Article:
We recently had the privilege of speaking over the phone with some very innovative restaurant professionals and asked them questions businesses are still seeking the answers to. How are they navigating through these times? What’s the winning strategy for emerging stronger beyond this time of uncertainty?
Through some great conversations, we learned that restaurants are both adapting to the new norm in the short term as well as making changes to their businesses that will help position them for future success. The business model is also constantly changing and restaurants looking forward need to create a completely new model to follow and move away from their current processes.
What have you learned about your staff and team members these past few weeks and how is this affecting their health and well-being?
During these unprecedented times, restaurant leaders find that their staff are rising to the challenges set in front of them. Their staff show great resilience, adaptability, accountability and the desire to be their best. Staff members are showing that hard work, along with compassion, are vital to keeping everyone positive. Conversations that are typically work-based have shifted into questions of personal well-being, employees genuinely care how one another are doing, and they’ve created a family-like atmosphere where everyone feels comfortable. When things are difficult, employees are there for each other; they listen and are eager to fix any problems at hand.
In this challenging time, it is understood and accepted that there may be some negative feelings as well. Daily, staff members experience feelings of fear and anxiety. One restaurant owner explained how he can’t diminish the feeling of fear directly, and instead is focusing on how he can make sure his staff feels protected. Not surprisingly, his staff feels anxious mainly because they’re doubled up on shifts and exposed to more patrons. To accommodate everyone’s worries and safety, this operator figured out a way to have less people in-house by cross training his staff so the they can learn the skills for more than one position. These new skills will set employees up for success and bring current and future value to their restaurant. By keeping employees in mind and having their safety and best interests at heart, this restaurant owner is hopeful that he and his staff will come up with viable solutions for any future problems.
Employees in other restaurants worry about losing their jobs. Managers are finding ways to incentivize their employees and make sure they have a job to come back to once businesses reopen. One restaurant manager specifically talked about how they are creating breakeven situations to sustain their employees until this situation rectifies itself. They are bringing back furloughed employees to deliver food to elderly people as opposed to working in the restaurant. Providing staff this option of new work gives them hope for the future.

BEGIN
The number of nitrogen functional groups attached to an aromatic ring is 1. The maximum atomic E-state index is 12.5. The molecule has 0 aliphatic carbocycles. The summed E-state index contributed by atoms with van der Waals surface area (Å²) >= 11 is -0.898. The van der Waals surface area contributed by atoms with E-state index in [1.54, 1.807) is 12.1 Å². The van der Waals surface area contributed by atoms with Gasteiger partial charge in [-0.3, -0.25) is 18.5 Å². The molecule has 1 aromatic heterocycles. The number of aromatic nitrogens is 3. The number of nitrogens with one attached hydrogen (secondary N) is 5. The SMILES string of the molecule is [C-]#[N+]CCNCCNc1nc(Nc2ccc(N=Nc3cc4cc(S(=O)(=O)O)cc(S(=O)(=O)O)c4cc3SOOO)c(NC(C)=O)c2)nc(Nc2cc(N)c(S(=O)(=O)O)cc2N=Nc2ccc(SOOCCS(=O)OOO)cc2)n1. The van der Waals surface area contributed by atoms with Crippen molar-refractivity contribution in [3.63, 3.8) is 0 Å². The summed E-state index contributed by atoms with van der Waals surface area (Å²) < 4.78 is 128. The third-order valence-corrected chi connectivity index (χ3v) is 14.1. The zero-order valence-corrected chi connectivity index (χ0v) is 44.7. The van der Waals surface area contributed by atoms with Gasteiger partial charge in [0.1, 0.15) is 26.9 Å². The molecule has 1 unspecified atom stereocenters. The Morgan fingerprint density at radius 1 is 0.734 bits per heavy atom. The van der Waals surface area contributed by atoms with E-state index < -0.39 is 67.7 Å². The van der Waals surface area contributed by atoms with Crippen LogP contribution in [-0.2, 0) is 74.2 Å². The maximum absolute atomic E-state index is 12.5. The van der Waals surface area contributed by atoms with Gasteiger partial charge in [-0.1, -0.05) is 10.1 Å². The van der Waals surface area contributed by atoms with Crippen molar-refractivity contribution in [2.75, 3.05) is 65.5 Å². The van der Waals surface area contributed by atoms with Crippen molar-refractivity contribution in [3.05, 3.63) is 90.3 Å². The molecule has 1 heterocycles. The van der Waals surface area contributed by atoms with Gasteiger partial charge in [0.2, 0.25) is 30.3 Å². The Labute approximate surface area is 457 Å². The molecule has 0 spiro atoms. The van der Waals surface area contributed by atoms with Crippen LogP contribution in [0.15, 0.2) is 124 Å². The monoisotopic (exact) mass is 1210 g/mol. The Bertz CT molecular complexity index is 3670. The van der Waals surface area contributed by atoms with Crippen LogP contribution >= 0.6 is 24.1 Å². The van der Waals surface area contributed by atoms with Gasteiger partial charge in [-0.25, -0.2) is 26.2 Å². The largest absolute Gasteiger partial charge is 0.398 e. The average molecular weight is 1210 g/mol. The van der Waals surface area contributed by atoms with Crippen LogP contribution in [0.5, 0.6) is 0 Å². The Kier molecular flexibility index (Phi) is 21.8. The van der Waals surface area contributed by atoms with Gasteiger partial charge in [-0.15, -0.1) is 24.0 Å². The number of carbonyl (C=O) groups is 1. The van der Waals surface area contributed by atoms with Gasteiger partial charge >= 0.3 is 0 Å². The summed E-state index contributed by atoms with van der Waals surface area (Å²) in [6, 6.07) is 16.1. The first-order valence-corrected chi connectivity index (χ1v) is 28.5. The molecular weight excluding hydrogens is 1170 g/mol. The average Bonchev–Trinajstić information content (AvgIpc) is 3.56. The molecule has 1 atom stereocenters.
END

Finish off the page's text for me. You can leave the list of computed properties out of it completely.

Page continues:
How is this affecting your business and labor model now?
In the last couple weeks, the labor model has already shifted drastically. One dine-in restaurant manager we talked with had to make the complete shift to delivery, carryout, and curbside options, practically overnight. Prior to the recent pandemic, these sales models were completely foreign to them. Employees needed to be trained on a completely new side of the business and adapt to a new way of working. He told us their employees are stepping up to the task and taking advantage of opportunities to learn new skills and grow into new positions.
Cross-training came up in another conversation too – by training individual employees on both front of house operations and back of house operations, managers can lower the amount of staff needed in the restaurant because employees can take on both jobs. With these changes in place, less staff will be in house, and hopefully feel safer and more protected while they work.
What does this mean for future business and how are you going to emerge stronger through these times?
The main goal for most of the establishments we spoke with is to improve online ordering and adopt new technology to help with the change in business models. Restaurants want to make sure their systems integrate with Uber Eats or Door Dash, for example, as they continue to work on contactless delivery and pickup.
When places start to reopen and we navigate to find our footing, one restaurant operator believes a major change we could see in the food service industry is a decrease in dine-in capacity space. Restaurant managers and operators will have to adapt and plan their dine-in labor schedules and restaurant layout around these new changes. Along with decreasing their dine-in space, other restaurants plan on increasing the size of their take-out and curbside pick-up spaces. By following social distancing guidelines, this transition will be different - yet essential for restaurants to be successful in the future.
Although online delivery and adjusting to new changes is crucial during these times, one restaurant owner had an answer that spoke volumes. He talked about how important it is to re-craft the compelling vision of what a great restaurant leader looks like, and how you can cast a vision for people that will create value for yourself, your employees, and your restaurant.
Restaurant leaders are taking on every challenge placed in front of them to keep their heads above water. By adapting to change, staying positive, and continuing to look out for one another and their needs, restaurants have the recipe for emerging stronger out of this ongoing pandemic.
I personally want to thank and applaud restaurant employees, from ownership to part-time employees, both for their ability to adapt to our current new normal and their willingness to do so. Because of them, the rest of us can continue to enjoy great food. Sometimes getting takeout or delivery is the highlight of my day.